Security bypass. This is considered the most unlikely. In the paper and subsequent testing by others, only one supplier has been identified with this exposure. For what is worth, their market penetration (particularly in medical devices) is among the lowest.
If the device maker has only used Bluetooth encryption and authentication, it is possible for the attacker to read and write characteristics (data) from the device. Many devices (the Fitbit is a good example) use additional data protection of their own.
The cybersecurity risk here depends primarily on whether the device has Personal Health Information or if it has critical settings that can be changed over the BLE connection. This needs to be evaluated on a device-by-device basis, but in general most diagnostic wireless sensors to not have or exchange this data. Most devices with critical settings implement additional security/encryption measures separate from those provided by BLE. The device manufacturer must provide this information to assist in the analysis of risk.
What’s the Bottom Line, and What Should Be Done?
I’ve got to leave that up to you to evaluate in your situation. What I can say is that it is unlikely and relatively low risk. This isn’t going to happen casually, and from a strict cybersecurity standpoint the most probable event would be a denial of service that might require a reset of the device. However, the risk for your institution depends strongly on the device.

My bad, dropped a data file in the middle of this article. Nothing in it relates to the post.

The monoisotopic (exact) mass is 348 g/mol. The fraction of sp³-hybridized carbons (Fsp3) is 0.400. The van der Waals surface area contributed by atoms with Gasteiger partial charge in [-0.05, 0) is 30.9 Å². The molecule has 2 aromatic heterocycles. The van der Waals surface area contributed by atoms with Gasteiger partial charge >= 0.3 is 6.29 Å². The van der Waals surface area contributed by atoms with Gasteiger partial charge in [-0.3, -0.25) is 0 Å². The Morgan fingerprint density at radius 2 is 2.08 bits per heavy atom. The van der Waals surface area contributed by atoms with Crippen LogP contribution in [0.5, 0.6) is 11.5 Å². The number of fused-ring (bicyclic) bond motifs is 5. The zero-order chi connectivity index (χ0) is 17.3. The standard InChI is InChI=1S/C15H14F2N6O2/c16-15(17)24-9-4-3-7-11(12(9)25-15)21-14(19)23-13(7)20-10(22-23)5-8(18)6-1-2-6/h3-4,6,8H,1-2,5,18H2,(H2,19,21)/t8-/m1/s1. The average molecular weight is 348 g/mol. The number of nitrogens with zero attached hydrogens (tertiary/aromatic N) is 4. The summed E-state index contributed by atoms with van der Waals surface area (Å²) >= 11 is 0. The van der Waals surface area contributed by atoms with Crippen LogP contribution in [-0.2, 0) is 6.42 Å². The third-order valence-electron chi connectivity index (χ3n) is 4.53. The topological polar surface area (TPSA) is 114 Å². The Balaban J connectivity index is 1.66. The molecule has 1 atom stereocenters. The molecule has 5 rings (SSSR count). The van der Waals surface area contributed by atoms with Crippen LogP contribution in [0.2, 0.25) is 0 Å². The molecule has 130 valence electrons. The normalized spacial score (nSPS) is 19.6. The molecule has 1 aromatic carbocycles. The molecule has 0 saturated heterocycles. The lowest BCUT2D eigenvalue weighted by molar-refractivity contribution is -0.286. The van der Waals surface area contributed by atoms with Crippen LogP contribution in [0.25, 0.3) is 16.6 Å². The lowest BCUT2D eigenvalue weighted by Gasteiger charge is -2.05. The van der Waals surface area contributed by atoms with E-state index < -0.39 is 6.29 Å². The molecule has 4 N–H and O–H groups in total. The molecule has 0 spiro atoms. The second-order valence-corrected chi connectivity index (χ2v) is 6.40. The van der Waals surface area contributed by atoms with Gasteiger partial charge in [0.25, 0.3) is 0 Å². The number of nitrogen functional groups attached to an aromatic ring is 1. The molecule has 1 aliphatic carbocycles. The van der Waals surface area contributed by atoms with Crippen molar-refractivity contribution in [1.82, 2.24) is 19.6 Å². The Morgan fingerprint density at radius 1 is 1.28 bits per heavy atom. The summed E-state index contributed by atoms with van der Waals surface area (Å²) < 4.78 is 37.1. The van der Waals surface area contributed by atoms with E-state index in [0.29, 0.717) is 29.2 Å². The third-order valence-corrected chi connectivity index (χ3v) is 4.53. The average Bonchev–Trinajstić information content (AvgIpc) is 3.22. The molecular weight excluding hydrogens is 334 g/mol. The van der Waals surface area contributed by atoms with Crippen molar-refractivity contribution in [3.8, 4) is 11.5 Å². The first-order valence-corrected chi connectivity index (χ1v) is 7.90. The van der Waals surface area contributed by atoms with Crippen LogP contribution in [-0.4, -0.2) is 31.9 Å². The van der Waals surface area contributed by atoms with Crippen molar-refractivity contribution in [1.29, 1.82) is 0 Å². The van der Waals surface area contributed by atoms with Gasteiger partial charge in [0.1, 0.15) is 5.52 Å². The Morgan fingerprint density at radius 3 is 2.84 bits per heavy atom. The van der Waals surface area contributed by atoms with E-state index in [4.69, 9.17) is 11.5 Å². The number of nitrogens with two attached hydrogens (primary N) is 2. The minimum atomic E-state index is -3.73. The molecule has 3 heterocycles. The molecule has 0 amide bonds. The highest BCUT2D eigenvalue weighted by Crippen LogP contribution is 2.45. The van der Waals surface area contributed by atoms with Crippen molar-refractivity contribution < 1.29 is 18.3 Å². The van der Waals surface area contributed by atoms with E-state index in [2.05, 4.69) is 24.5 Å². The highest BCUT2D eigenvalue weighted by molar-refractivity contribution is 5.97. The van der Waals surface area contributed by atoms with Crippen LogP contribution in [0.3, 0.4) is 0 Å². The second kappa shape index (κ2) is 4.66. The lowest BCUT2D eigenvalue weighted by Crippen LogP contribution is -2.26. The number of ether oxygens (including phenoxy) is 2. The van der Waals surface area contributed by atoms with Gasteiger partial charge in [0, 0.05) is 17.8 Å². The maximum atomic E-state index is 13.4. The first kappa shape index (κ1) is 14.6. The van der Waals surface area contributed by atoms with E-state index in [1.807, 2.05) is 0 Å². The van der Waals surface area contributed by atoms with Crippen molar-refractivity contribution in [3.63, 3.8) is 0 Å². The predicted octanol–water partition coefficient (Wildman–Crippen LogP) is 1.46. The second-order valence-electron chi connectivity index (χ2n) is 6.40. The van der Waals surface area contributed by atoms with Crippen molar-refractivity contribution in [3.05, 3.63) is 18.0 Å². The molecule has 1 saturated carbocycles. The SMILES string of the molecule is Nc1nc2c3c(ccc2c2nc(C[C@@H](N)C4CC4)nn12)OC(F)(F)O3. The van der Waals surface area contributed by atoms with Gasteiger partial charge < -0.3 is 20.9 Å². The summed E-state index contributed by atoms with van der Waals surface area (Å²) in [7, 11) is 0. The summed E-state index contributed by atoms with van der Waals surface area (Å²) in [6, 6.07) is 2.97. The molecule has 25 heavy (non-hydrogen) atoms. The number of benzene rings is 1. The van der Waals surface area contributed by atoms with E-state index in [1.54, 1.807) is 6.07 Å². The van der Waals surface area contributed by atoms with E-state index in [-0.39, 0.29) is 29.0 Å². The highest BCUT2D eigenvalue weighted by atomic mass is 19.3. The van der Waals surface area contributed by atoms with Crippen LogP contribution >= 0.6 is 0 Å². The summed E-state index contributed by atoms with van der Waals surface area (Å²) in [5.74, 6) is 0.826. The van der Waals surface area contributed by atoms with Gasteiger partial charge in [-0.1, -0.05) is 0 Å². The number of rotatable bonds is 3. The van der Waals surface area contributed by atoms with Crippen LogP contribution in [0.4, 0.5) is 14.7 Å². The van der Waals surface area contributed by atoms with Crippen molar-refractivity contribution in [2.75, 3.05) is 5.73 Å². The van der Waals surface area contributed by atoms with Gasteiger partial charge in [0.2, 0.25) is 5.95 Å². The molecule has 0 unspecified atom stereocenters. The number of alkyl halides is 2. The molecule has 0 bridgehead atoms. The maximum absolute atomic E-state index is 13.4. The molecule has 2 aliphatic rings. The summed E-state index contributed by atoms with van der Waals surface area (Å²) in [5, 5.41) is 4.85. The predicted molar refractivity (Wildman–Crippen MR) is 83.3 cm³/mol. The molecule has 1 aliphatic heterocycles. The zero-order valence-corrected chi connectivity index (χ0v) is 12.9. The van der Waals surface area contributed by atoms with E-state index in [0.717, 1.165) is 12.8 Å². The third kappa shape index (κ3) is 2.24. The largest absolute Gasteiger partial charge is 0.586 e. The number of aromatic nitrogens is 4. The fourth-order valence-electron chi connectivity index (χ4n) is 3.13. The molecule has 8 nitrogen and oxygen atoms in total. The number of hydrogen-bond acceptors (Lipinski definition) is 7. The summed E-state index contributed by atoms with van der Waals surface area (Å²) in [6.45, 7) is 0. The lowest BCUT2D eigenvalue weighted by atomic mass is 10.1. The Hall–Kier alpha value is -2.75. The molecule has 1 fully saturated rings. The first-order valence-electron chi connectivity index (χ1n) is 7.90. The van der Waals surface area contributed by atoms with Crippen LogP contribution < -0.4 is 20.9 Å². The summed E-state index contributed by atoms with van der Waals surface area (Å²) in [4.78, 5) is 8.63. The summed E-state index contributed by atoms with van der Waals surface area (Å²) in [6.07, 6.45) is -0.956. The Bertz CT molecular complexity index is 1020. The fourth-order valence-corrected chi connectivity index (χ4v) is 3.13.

First check with your medical device supplier(s). Find out if a software update or product exchange to updated devices are available. If they are unaware of this vulnerability, consider changing suppliers and/or ensuring your contracts have clauses in the area of responding to security vulnerabilities.
If you want to dig deeper, you can look for your device on the Bluetooth website and navigate to understand which Bluetooth supplier was used. Then you’re left to understand what data is on the device and what that risk is. The challenge is (as usual) that this is a difficult and time-consuming task even with all the information at hand. Furthermore, this doesn’t provide a security patch for the medical device if a security issue is confirmed.
So, you’re unfortunately left to have the discussion with the medical device supplier. The good news here is that this issue has been pretty widely discussed among the Bluetooth community and medical device suppliers should be able to get you this information relatively quickly, as well as to update you on their plans for upgrades to eliminate this issue entirely. That will put you in the position of making a well-informed decision on whether to stop using the device or find another supplier.
Bill Saltzstein is a consultant with Code Blue Communications, Inc., and a member of the Wireless Strategy Task Force, a former committee of AAMI.